BOOMbox at Home: Respiratory Activities

Your lungs take about 6 million breaths every year, so keeping them healthy and working is pretty important. As we’ve seen in the past few months, people all around the world have been very sick with COVID-19, a disease that can make it challenging to breathe. This disease moves from person to person from little droplets that come from your nose and mouth when you breathe or talk or cough. That’s why so many people are wearing masks now. 

Breathing is how your body takes oxygen from the air and gets it into your bloodstream. Lungs also take carbon dioxide out of your body. Lungs allow us to breathe, talk, shout, sing, laugh, and cry. To understand why COVID-19 is such a serious disease, we need to know how the respiratory system works. These videos will help you learn more:

If you’ve seen and heard the news about COVID-19, you’ve heard the word "ventilator" many times. What is a ventilator? A ventilator is a machine that helps people breathe when they can’t do it on their own. It pumps oxygen into their bodies and exhales carbon dioxide. How do Ventilators Work?, a TedEd animation with educator Alex Gendler, explains it more fully. 

Design Challenge: Based on what you’ve learned, can you design an optimum ventilator? How can your design incorporate easier-to-find (and therefore less expensive) materials? Your design can be a drawing or a 3D model made with materials around your house.

How Your Nose Tricks Your Mouth

Your sense of smell has a lot to do with how food tastes. Get a partner or many partners from your household who are willing to experiment with how their nose tricks their mouth. Many items can be used for the experiment. Our example is jelly beans. Tasters close their eyes, hold their nose, and see if they can still identify foods by taste.


  • Jelly beans (at least three different fruit flavors work best)
  • Pencil and a recording sheet
  • Plastic sandwich bags
  • A partner or a group of friends/family from your household
  • Bandanna or fabric to cover eyes (optional)
  • Drinking water (optional)


  • Separate jelly beans by flavor and put them into plastic bags or individual containers by flavor.
  • Squish the bags just a little to crack the jelly beans. If using containers, use a spoon to apply pressure to the jelly beans to crack.


  1. The taster closes their eyes or covers them with a piece of fabric, and pinches their nose shut.
  2. Instruct the taster to pick a jelly bean from in front of them and take a bite. It is not necessary to eat the whole jelly bean. Ask your taster to guess the jelly bean’s flavor.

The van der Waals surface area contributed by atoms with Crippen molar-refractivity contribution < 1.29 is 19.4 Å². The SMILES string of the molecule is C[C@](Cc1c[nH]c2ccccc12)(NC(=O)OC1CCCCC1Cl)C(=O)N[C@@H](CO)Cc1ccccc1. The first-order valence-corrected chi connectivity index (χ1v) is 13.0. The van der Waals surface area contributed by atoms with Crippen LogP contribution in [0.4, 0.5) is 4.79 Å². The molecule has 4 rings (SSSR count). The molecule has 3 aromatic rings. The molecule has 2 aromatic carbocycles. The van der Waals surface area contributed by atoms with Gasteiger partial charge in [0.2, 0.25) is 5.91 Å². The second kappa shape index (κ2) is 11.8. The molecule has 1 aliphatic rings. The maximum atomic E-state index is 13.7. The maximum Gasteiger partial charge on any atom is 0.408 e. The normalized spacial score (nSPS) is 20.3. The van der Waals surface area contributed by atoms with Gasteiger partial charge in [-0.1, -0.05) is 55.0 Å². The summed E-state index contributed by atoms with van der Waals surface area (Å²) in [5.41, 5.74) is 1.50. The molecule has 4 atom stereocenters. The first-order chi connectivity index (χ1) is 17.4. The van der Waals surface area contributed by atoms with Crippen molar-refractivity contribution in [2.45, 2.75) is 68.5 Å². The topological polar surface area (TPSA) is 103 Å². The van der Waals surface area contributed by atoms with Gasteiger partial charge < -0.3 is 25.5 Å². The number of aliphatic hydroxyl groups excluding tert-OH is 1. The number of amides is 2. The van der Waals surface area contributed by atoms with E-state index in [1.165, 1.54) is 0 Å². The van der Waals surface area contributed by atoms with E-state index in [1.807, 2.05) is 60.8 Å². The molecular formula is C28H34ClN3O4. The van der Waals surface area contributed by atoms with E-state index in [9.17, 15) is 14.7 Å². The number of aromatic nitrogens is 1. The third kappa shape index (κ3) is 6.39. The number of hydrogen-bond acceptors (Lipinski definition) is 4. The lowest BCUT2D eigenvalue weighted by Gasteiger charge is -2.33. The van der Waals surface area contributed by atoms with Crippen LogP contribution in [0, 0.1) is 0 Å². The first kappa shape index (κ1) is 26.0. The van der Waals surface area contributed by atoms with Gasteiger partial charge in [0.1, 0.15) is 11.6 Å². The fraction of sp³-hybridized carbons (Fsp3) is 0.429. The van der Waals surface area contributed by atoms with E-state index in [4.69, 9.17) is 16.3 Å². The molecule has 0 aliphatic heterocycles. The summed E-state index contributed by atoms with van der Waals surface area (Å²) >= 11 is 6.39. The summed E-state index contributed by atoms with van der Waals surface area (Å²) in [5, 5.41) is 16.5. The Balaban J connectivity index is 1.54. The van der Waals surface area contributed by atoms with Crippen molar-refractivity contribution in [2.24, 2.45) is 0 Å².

3. Record their response, along with the correct answer.
  4. Repeat with at least two other flavors. You can offer your taster a glass of water between samples as a palate cleanser.
  5. With each flavor, record each response, along with the correct answer.
  6. Repeat the experiment with other tasting partners.
  7. Compare results. How did your tasters do?

For a healthier variation on this experiment, peel and chop two potatoes and two apples. (Have an adult supervise when you use knives or peelers.) You'll notice the peeled apple and potato slices look very similar. Hand either a slice of apple or potato to a partner—don't let your partner know which is which. Ask your partner to take a bite while keeping their nose pinched closed. Can your partner tell the difference between the apple and the potato? Can you? Try again with your nose unpinched.

Using Your Lungs--Mindfulness

You can use your breath to relax and focus your mind. There are many resources for learning how to use your breath as a calming technique. We recommend the Rainbow Breath exercise from GoNoodle and, for younger audiences, the "Belly Breathe" song with Elmo, Common, and Colbie Caillat.

Make a Lung Model

You can make a model of your lungs with a plastic water bottle and two balloons (one preferably smaller than the other). First, cut off the bottom portion of a water bottle. Cutting plastic can create sharp edges so we recommend younger kids ask an adult for help with this step.

Next, place the end of a small balloon into the water bottle and secure the lip of the balloon over the mouth of the bottle. Knot one end of a larger balloon and cut the other end off. Place the larger balloon over the cut bottom portion of the water bottle and use a rubber band to secure it in place. Hold the balloon tightly against the water bottle with your hand, and gently pull the knot of the balloon with the other hand.

The balloon inside the bottle should start to inflate, simulating the expansion of the lungs when a person breathes in. Looking for a more complex lung model? We recommend this model from Nerdy Science.

Scientist of the Week

Tu Youyou became interested in medicine as a teenager when she missed a year of high school because she had tuberculosis. Later, while studying traditional Chinese medicine, Tu discovered a plant could be the base for a treatment for malaria. At that time, malaria was one of the world's most deadly diseases, and western cultures did not value traditional Chinese medicine.  

For her work, Tu won the 2015 Nobel Prize for Physiology or Medicine. She is the first Chinese scientist ever to win a Nobel Prize. Her work has also created new interest in traditional medicines for malaria that has saved millions of lives across the world.

Tu Youyou is 89 years old and she lives with her husband in Beijing, China.


We’d love to see the results of your experiments! Tag @skokielibrary when you share photos of what you’ve created on social media.

Written by Mahnoor and Pam.